Health information is rife with it. That is why we get the "coffee is bad" headline one day, followed by "coffee is the fountain of youth" the next day. Change the datasets, change the rule, push the button, spit out the results. Now you'd think in REAL science they would go back and then do an actual study to confirm those numbers. But they get out and the Internet and mass media (which are getting closer and closer to being the same) preaches it like gospel. Bet if you tried you could find statistic sets that would show cigarettes are the path to longevity. Fortunately there's enough real physical results that exist to disprove that one. But for a lot of this, not so. No wonder we live in a world where people would trust a late-night TV pitchman over a real doctor, and nothing can dissuade conspiracy theorists and just plain paranoid - who now have a platform to spread it and "statistics" to back them up.

    When will the "big data" crowd figure out that just sucking in information and interpreting it is NOT research and understanding. The way it is now it is like that translator - it took what it had and did what it knew, and the result was garbage. But people ran with it. Should have known better.
  • Real Science and Junk Linquistics

    "Now you'd think in REAL science they would go back and then do an actual study.." In real science they DO exactly that, but the mass media jumps on the initial study saying "there seems to be a correlation between X and Y but we need further study" and turns it into "SCIENCE PROVES X CAUSES Y!" Or more to the point, non-scientific members of the public pass it around so that it stays in the mass media. Then when the "remember that correlation between X and Y? Turns out it was bogus just as we suspected" article comes out, the over-simplification of the media jumps on that, making science itself look stupid.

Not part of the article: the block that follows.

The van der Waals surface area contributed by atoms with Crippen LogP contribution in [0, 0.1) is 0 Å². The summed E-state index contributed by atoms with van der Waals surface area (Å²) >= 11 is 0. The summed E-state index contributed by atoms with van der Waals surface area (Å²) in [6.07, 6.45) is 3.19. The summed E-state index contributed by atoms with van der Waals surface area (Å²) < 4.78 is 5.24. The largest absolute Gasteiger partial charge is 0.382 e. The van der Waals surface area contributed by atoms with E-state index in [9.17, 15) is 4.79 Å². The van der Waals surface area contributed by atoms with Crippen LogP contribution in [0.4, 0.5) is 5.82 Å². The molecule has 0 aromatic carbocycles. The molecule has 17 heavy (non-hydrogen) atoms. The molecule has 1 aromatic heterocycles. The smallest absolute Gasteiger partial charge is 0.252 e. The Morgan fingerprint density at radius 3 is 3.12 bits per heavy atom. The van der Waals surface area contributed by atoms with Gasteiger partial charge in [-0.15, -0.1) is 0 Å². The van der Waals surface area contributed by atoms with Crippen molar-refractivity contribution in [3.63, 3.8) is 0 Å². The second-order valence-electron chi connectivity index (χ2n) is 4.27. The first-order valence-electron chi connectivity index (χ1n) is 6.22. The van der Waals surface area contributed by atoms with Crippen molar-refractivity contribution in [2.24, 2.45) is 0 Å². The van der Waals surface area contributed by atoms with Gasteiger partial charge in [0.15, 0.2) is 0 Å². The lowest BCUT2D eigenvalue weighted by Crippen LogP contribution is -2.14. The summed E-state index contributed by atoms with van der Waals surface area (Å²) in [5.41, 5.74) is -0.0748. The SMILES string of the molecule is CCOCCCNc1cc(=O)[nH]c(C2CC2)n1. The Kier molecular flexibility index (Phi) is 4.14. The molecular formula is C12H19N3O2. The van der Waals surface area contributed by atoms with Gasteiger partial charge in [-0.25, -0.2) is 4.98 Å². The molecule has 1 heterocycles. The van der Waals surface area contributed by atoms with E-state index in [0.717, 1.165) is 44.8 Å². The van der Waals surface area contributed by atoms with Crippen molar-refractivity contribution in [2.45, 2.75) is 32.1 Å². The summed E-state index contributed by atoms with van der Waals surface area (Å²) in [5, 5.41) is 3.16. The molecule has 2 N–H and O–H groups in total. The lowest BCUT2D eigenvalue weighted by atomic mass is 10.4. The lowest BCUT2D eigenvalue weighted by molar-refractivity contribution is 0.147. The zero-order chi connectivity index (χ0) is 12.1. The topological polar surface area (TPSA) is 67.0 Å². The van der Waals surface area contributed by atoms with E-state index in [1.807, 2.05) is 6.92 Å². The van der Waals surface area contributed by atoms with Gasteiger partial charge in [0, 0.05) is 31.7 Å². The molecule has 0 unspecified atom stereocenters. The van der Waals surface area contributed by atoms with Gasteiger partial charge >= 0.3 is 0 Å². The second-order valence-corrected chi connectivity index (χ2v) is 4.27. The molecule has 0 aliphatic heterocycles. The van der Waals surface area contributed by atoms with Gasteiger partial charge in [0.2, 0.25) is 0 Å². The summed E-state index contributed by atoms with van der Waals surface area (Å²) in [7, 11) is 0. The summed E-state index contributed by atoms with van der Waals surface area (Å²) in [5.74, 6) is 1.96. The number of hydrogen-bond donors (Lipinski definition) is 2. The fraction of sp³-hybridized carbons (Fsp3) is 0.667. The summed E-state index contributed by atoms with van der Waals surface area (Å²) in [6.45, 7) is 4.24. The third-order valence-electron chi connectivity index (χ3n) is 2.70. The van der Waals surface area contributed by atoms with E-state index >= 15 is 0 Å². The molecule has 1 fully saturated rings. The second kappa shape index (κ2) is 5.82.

And if someone has a vested financial and/or political interest (which often overlaps) in one direction or the other, then whichever initial correlation fits their agenda becomes one of their dogmas, which must not be questioned.

    Remember (I'm sure Americans will) the correlation between multiples of '20 and deaths or assassination of US Presidents who were elected in those years? 1840: William Henry Harrison, gave himself pneumonia making his inaugural address and died in a month; 1860: Abe Lincoln, assassinated shortly after his 1865 second inauguration; 1880: James Garfield, assassinated after a month or two in office; 1900: William McKinley, assassinated; 1920: Warren Harding, died in office; 1940: FDR elected for third term, died of complications of polio after fourth inauguration in 1945; 1960: John F. Kennedy, whose 1963 assassination sparked interest in the "curse of the 20s"; BUT 1980: Ronald Reagan, whose assassination attempt FAILED, and he served two full terms and retired. So the "curse" was broken, and George W. Bush, elected (or was he?) in 2000, also served two full terms and retired.

    Then there is the coincidence of Jonathan Swift's fictional astronomers in "Gulliver's Travels" who stated the existence of two moons of Mars, gave their orbital periods and sizes, and turned out to be uncannily, coincidentally accurate a century later, when telescopes improved to the level of being able to discover them in real life.

    And finally, the apocryphal Cold War story of the Pentagon project to translate between English and Russian in the 1950s with simple dictionary lookup. According to the story, they tested the E-R program with the Bible verse, "The spirit is willing, but the flesh is weak." Then they fed the Russian output of that test into the R-E program and they got, "The vodka is good, but the meat is rotten."
    • garbage in garbage out

      I do know Russian translators who claim to have seen the vodka translation in person ;) My favourite false correlation isn't actually backed up by the facts, but it claims that when the Welsh do well at rugby a pope is likely to die...
  • Google Translate's problem...

    ...is that it is not based on a true AI with a robust knowledge base. For a very simple example, select Spanish-English and enter "buenas dias". It comes back "good days" (instead of the correct "good morning"), even though in English-Spanish if you enter "good morning" you get back "buenas dias".

    If it cannot handle one of the simplest, most basic phrases around, how can it be trusted for anything else?